63. Granato M, Santarelli R, Farina A. et al. Epstein-barr virus blocks the autophagic flux and appropriates the autophagic machinery to enhance viral replication. Journal of virology. 2014;88:12715-12726
64. Chen CJ, Hsu WL, Yang HI. et al. Epidemiology of virus infection and human cancer. Recent results in cancer research Fortschritte der Krebsforschung Progres dans les recherches sur le cancer. 2014;193:11-32
65. Bennett JM, Glaser R, Malarkey WB. et al. Inflammation and reactivation of latent herpesviruses in older adults. Brain, behavior, and immunity. 2012;26:739-746
66. Hsu M, Wu SY, Chang SS. et al. Epstein-Barr virus lytic transactivator Zta enhances chemotactic activity through induction of interleukin-8 in nasopharyngeal carcinoma cells. Journal of virology. 2008;82:3679-3688
67. Lee CH, Yeh TH, Lai HC. et al. Epstein-Barr virus Zta-induced immunomodulators from nasopharyngeal carcinoma cells upregulate interleukin-10 production from monocytes. Journal of virology. 2011;85:7333-7342
68. Tsai SC, Lin SJ, Chen PW. et al. EBV Zta protein induces the expression of interleukin-13, promoting the proliferation of EBV-infected B cells and lymphoblastoid cell lines. Blood. 2009;114:109-118
69. Gandhi J, Gaur N, Khera L. et al. COX-2 induces lytic reactivation of EBV through PGE2 by modulating the EP receptor signaling pathway. Virology. 2015;484:1-14
70. Prince S, Keating S, Fielding C. et al. Latent membrane protein 1 inhibits Epstein-Barr virus lytic cycle induction and progress via different mechanisms. Journal of virology. 2003;77:5000-5007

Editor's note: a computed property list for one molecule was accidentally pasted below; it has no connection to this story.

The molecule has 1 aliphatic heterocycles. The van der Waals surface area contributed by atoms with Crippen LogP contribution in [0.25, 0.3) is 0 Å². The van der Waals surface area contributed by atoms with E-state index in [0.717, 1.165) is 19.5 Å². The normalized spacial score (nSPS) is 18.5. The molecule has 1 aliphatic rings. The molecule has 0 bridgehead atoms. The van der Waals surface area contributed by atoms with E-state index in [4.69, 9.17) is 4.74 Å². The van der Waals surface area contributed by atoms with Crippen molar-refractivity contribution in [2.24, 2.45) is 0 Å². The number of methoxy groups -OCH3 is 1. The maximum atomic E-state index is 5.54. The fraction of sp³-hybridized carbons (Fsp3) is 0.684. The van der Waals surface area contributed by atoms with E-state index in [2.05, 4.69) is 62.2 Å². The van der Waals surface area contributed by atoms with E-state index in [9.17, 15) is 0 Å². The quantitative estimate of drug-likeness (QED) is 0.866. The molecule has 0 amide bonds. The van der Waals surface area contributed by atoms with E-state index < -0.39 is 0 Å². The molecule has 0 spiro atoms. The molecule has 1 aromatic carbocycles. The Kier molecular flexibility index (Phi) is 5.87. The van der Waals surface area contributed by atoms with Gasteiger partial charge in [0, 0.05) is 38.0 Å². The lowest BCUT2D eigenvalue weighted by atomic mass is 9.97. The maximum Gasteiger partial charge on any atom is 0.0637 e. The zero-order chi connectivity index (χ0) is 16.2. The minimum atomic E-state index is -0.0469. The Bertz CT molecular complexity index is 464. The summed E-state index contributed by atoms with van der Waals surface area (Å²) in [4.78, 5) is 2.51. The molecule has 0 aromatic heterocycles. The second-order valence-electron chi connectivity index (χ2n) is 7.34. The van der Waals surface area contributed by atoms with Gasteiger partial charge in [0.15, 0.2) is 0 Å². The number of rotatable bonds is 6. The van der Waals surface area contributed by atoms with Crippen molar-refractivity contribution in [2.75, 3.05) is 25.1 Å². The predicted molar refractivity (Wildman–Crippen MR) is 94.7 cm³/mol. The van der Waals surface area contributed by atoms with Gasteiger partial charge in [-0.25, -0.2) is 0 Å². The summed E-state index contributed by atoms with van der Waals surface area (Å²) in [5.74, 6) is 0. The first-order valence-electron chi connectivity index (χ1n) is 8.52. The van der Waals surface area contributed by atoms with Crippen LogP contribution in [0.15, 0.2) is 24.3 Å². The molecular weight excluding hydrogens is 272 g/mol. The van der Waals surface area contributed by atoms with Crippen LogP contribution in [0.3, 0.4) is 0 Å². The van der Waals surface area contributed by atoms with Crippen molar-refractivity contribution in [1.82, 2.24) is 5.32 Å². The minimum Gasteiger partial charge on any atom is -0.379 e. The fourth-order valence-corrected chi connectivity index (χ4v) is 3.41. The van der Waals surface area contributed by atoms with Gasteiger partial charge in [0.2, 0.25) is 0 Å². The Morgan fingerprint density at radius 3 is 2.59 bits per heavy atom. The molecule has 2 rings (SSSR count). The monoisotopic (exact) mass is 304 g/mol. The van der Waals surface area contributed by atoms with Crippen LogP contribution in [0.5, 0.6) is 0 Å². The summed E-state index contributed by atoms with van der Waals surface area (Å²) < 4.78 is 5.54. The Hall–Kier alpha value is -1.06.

71. Fukuda M, Longnecker R. Epstein-Barr virus (EBV) latent membrane protein 2A regulates B-cell receptor-induced apoptosis and EBV reactivation through tyrosine phosphorylation. Journal of virology. 2005;79:8655-8660
72. Swanson-Mungerson M, Ikeda M, Lev L. et al. Identification of latent membrane protein 2A (LMP2A) specific targets for treatment and eradication of Epstein-Barr virus (EBV)-associated diseases. J Antimicrob Chemother. 2003;52:152-154
73. Hong GK, Delecluse HJ, Gruffat H. et al. The BRRF1 early gene of Epstein-Barr virus encodes a transcription factor that enhances induction of lytic infection by BRLF1. Journal of virology. 2004;78:4983-4992
74. Heilmann AM, Calderwood MA, Johannsen E. Epstein-Barr virus LF2 protein regulates viral replication by altering Rta subcellular localization. Journal of virology. 2010;84:9920-9931
75. Calderwood MA, Holthaus AM, Johannsen E. The Epstein-Barr virus LF2 protein inhibits viral replication. Journal of virology. 2008;82:8509-8519
76. Zhang Q, Hong Y, Dorsky D. et al. Functional and physical interactions between the Epstein-Barr virus (EBV) proteins BZLF1 and BMRF1: Effects on EBV transcription and lytic replication. Journal of virology. 1996;70:5131-5142